- Ann Wade, Wade into Fitness
Healthy, Tasty Mexican Food
Beans are often found in Mexican food and they are an amazing source of fiber and B vitamins. They also help to control blood sugar (glycemic) levels which not only makes you feel more energized and vital, but can help prevent a vast array of diseases and ease perimenopausal and menopausal symptoms. Use beans of all varieties regularly.
To make Mexican food healthier and lighter in calories: Instead of using refried beans which contain lard other calorie laden oils, add whole, cooked, rinsed beans to your tacos, tostadas and burritos. Try the following:
1. Cook the ground lean meat thoroughly and drain off any excess grease. If you are vegetarian skip this step.
2. Add an equal portion of rinsed, whole cooked beans (canned is fine, organic varieties are available - just pick your
favorites or add them all - pinto, black beans, great northern, etc.).
3. Add cumin or smoked cumin (the spice most often associated with “Mexican flavor”), chili powder, paprika (also comes in smoked if you like) garlic powder, the powerhouse of spices --Turmeric --, along with pepper, and salt to taste. (No MSG here!)
4. Add a reasonable amount of water that will cook off in about 10 min. (I usually add enough water so its half way to the height of the meat/beans.)
5. Bring to a quick boil, then simmer on low for about 10 min or until most of the water is absorbed. This lets the flavorful juice with spices sink into the meat and/or beans.
6. Put the finished mixture on lettuce and add the veggies you like: fresh cilantro, tomato, onion, a squeeze of fresh lime for that "street taco" taste, etc for a taco salad or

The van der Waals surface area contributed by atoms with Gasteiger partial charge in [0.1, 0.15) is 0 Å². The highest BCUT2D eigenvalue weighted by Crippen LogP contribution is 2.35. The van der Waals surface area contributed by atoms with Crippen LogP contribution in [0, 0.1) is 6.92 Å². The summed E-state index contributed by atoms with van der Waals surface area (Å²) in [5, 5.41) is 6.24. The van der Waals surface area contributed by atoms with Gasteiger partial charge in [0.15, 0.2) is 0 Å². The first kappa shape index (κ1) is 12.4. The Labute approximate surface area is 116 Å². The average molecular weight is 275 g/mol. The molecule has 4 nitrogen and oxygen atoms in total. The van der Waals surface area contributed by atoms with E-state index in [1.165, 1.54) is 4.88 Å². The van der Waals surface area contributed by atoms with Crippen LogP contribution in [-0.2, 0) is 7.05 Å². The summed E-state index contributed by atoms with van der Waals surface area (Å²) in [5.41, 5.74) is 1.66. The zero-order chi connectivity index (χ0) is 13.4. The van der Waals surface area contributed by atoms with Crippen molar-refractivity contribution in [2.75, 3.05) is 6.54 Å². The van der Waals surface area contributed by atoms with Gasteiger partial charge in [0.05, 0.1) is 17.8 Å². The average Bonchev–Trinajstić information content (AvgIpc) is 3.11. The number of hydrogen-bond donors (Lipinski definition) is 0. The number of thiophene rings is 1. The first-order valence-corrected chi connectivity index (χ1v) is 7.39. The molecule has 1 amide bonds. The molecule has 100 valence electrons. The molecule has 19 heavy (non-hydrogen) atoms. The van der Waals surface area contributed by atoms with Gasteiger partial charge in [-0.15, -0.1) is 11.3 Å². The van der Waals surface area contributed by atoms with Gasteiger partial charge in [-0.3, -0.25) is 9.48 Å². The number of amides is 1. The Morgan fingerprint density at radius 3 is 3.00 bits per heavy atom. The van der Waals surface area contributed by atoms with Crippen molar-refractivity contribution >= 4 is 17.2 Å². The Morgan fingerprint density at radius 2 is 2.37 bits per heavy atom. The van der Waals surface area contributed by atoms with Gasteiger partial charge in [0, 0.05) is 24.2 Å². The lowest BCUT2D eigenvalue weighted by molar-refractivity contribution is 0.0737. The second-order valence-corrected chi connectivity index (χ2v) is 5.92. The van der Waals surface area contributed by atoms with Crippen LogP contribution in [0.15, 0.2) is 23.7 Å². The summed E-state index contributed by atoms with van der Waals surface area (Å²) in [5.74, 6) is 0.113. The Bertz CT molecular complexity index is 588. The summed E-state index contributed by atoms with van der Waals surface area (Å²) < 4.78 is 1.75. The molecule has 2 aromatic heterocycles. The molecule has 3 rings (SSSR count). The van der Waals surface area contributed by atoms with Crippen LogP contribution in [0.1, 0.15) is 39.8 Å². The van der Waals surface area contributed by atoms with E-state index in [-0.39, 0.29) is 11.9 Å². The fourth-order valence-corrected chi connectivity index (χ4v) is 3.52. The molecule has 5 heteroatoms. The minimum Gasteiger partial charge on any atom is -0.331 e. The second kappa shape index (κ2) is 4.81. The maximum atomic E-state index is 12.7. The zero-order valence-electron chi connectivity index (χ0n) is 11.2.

7. For tacos use a whole grain corn tortilla (lower glycemic index/refinement than a flour tortilla) or if you are a flour tortilla fan, use a whole grain one or the Costco refrigerated flour tortillas you cook up yourself in a snap (yes, they have refined flour and sugar, but relative to the overall health of the meal, I think it’s a reasonable trade off and there is nothing artificial in them).
8. Top if you like with a bit of cheese, salsa, or light sour cream.
I usually make a huge batch of this in a skillet. I regularly freeze leftovers of this mixture in single serving sizes for my family's healthy "fast food."
No one who eats this at my house knows they just ate a healthy, lower calorie meal loaded with protein, vitamins and fiber – they’ll just know it was fresh and delicious. It’s fabulous, fast, easy, healthy and cheap! Plus, the addition of the beans stretches out the meat serving which
- minimizing over eating of meat and research shows beans can help mitigate of some of the negative impacts of meat,
- lowers costs,
- gives you more leftovers for healthy quick lunches the next day.
Parents: my kids love this and fight over leftovers!
© Ann Wade. All rights reserved. No portion of this information may reprinted or copied without author
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